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02
23
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Good Book Design: “Trust Your Gut”

Written by in Features

Good Books Well Printed?

Yes, Please.

Penguin Books Executive Creative Director, Paul Buckley, Weighs In
On the Art & Commerce of the Printed Book
 
“People who look for formulas are people that I cannot distance myself from quick enough. People who do not have their own intuitive sense of what is good and what is not, sadden the hell out of me.” — Paul Buckley, Penguin Books

For the past few years those in the publishing arena have been bemoaning the demise of print, claiming e-devices will take over. Thankfully that hasn’t happened, and it likely never will. According to an article in the March 2 issue of Forbes, “ebooks make up only an estimated 23% of the $35 billion dollar industry–and Pew Research reports that just 4% of Americans are e-book only.” People still like the tactile qualities of books and they put their money on it.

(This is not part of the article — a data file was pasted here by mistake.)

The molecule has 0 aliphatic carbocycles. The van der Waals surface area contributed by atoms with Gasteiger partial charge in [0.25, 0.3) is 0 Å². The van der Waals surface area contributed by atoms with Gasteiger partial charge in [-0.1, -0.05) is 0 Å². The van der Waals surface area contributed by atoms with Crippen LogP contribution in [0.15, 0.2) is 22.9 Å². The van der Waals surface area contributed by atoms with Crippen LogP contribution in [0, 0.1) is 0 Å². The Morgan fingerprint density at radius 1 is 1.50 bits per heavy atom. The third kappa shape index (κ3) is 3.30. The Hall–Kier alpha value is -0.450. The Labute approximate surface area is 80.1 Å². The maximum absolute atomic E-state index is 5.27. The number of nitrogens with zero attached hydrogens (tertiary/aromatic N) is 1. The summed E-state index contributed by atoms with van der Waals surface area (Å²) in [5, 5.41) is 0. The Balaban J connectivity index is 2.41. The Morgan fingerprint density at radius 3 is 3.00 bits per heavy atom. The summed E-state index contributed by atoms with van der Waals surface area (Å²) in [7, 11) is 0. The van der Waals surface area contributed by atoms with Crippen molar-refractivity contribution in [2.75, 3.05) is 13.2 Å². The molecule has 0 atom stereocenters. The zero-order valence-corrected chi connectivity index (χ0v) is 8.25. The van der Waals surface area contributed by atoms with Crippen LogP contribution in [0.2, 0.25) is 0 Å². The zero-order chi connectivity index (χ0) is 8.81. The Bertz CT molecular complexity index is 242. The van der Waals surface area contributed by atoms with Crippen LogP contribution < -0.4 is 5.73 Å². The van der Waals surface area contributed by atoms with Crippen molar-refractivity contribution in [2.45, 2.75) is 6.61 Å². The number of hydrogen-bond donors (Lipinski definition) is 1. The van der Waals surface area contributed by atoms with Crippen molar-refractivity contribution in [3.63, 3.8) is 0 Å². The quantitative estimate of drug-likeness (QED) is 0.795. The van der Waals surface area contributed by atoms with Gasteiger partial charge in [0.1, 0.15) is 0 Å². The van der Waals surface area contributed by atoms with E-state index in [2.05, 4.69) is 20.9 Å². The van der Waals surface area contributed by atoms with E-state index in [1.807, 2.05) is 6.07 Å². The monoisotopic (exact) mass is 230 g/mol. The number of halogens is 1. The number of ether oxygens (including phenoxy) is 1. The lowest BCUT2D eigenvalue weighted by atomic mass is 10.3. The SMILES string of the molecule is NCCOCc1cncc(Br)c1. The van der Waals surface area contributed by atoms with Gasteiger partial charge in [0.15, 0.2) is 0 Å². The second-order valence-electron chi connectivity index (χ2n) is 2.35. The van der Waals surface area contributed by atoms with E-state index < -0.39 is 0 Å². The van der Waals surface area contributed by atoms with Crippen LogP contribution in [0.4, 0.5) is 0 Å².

Penguin Books creative director, Paul Buckley, says, “Originally there was reason to worry, but that worry is a thing of the past. It has become clear that most titles will sell in both mediums, and neither will destroy the other. Print lives another day!”

 

UNBECOMING.book

Cover design: Paul Buckley.

There are many factors leading to a successful book, marketing, shelf presence, good cover design, and of course, content. But what makes a successful cover design and what is the role of design and paper selection in the book buying decision? I asked Buckley to weigh in.

What do you think is a good indicator of a successful book cover? Is there a formula you can track?